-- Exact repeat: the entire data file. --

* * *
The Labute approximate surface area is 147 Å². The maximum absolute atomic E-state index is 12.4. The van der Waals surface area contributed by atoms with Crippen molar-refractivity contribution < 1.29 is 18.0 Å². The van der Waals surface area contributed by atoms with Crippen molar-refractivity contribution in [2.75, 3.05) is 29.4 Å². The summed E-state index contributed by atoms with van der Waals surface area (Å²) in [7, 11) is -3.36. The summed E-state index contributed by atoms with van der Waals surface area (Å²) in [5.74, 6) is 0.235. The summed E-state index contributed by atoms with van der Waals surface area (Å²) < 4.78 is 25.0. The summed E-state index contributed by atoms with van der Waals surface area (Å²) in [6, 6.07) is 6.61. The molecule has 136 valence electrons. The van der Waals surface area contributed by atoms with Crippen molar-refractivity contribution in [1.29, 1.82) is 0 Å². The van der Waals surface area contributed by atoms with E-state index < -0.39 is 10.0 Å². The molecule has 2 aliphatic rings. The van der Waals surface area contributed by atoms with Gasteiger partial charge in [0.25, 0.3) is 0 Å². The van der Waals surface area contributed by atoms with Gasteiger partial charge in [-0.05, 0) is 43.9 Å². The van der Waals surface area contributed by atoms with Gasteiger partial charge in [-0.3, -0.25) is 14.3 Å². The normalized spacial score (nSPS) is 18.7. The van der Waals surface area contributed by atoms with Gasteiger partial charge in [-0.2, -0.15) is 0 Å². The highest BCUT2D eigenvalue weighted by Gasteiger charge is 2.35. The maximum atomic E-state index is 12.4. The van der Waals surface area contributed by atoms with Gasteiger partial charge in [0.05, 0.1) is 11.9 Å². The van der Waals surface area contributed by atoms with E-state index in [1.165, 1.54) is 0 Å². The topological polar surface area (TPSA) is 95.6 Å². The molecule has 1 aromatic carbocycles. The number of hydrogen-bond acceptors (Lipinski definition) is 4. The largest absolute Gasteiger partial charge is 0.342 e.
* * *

The Labute approximate surface area is 147 Å². The maximum absolute atomic E-state index is 12.4. The van der Waals surface area contributed by atoms with Crippen molar-refractivity contribution < 1.29 is 18.0 Å². The van der Waals surface area contributed by atoms with Crippen molar-refractivity contribution in [2.75, 3.05) is 29.4 Å². The summed E-state index contributed by atoms with van der Waals surface area (Å²) in [7, 11) is -3.36. The summed E-state index contributed by atoms with van der Waals surface area (Å²) in [5.74, 6) is 0.235. The summed E-state index contributed by atoms with van der Waals surface area (Å²) < 4.78 is 25.0. The summed E-state index contributed by atoms with van der Waals surface area (Å²) in [6, 6.07) is 6.61. The molecule has 136 valence electrons. The van der Waals surface area contributed by atoms with Crippen molar-refractivity contribution in [1.29, 1.82) is 0 Å². The van der Waals surface area contributed by atoms with E-state index < -0.39 is 10.0 Å². The molecule has 2 aliphatic rings. The van der Waals surface area contributed by atoms with Gasteiger partial charge in [0.25, 0.3) is 0 Å². The van der Waals surface area contributed by atoms with Gasteiger partial charge in [-0.05, 0) is 43.9 Å². The van der Waals surface area contributed by atoms with Gasteiger partial charge in [-0.3, -0.25) is 14.3 Å². The normalized spacial score (nSPS) is 18.7. The van der Waals surface area contributed by atoms with Gasteiger partial charge in [-0.2, -0.15) is 0 Å². The highest BCUT2D eigenvalue weighted by Gasteiger charge is 2.35. The maximum atomic E-state index is 12.4. The van der Waals surface area contributed by atoms with Gasteiger partial charge in [0.05, 0.1) is 11.9 Å². The van der Waals surface area contributed by atoms with E-state index in [1.165, 1.54) is 0 Å². The topological polar surface area (TPSA) is 95.6 Å². The molecule has 1 aromatic carbocycles. The number of hydrogen-bond acceptors (Lipinski definition) is 4. The largest absolute Gasteiger partial charge is 0.342 e.